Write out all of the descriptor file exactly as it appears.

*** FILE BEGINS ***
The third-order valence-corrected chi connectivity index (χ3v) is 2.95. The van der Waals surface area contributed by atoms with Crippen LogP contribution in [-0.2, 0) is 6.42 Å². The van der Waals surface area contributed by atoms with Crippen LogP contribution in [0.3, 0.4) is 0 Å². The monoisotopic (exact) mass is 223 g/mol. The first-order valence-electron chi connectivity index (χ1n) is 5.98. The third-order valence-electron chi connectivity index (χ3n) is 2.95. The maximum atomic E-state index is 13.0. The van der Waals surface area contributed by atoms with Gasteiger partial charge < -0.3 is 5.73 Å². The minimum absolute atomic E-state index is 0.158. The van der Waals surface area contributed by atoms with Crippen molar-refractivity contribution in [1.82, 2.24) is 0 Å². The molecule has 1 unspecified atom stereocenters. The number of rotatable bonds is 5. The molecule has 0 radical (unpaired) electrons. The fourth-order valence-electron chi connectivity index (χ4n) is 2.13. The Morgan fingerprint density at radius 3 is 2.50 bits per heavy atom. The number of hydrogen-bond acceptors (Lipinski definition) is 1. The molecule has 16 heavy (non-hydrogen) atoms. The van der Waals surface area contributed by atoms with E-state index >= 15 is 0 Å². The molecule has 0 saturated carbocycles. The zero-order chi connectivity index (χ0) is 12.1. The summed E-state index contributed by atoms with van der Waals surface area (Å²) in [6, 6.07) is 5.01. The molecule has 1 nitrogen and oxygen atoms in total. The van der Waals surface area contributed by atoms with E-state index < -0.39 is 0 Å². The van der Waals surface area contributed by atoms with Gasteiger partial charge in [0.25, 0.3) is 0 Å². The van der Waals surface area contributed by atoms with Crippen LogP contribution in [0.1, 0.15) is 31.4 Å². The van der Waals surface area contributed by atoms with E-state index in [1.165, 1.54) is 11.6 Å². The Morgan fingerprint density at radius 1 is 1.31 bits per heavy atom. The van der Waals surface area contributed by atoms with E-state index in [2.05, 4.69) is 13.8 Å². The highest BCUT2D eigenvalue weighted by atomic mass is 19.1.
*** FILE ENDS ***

The third-order valence-corrected chi connectivity index (χ3v) is 2.95. The van der Waals surface area contributed by atoms with Crippen LogP contribution in [-0.2, 0) is 6.42 Å². The van der Waals surface area contributed by atoms with Crippen LogP contribution in [0.3, 0.4) is 0 Å². The monoisotopic (exact) mass is 223 g/mol. The first-order valence-electron chi connectivity index (χ1n) is 5.98. The third-order valence-electron chi connectivity index (χ3n) is 2.95. The maximum atomic E-state index is 13.0. The van der Waals surface area contributed by atoms with Gasteiger partial charge < -0.3 is 5.73 Å². The minimum absolute atomic E-state index is 0.158. The van der Waals surface area contributed by atoms with Crippen molar-refractivity contribution in [1.82, 2.24) is 0 Å². The molecule has 1 unspecified atom stereocenters. The number of rotatable bonds is 5. The molecule has 0 radical (unpaired) electrons. The fourth-order valence-electron chi connectivity index (χ4n) is 2.13. The Morgan fingerprint density at radius 3 is 2.50 bits per heavy atom. The number of hydrogen-bond acceptors (Lipinski definition) is 1. The molecule has 16 heavy (non-hydrogen) atoms. The van der Waals surface area contributed by atoms with E-state index >= 15 is 0 Å². The molecule has 0 saturated carbocycles. The zero-order chi connectivity index (χ0) is 12.1. The summed E-state index contributed by atoms with van der Waals surface area (Å²) in [6, 6.07) is 5.01. The molecule has 1 nitrogen and oxygen atoms in total. The van der Waals surface area contributed by atoms with E-state index < -0.39 is 0 Å². The van der Waals surface area contributed by atoms with Gasteiger partial charge in [0.25, 0.3) is 0 Å². The van der Waals surface area contributed by atoms with Crippen LogP contribution in [0.1, 0.15) is 31.4 Å². The van der Waals surface area contributed by atoms with E-state index in [1.165, 1.54) is 11.6 Å². The Morgan fingerprint density at radius 1 is 1.31 bits per heavy atom. The van der Waals surface area contributed by atoms with E-state index in [2.05, 4.69) is 13.8 Å². The highest BCUT2D eigenvalue weighted by atomic mass is 19.1.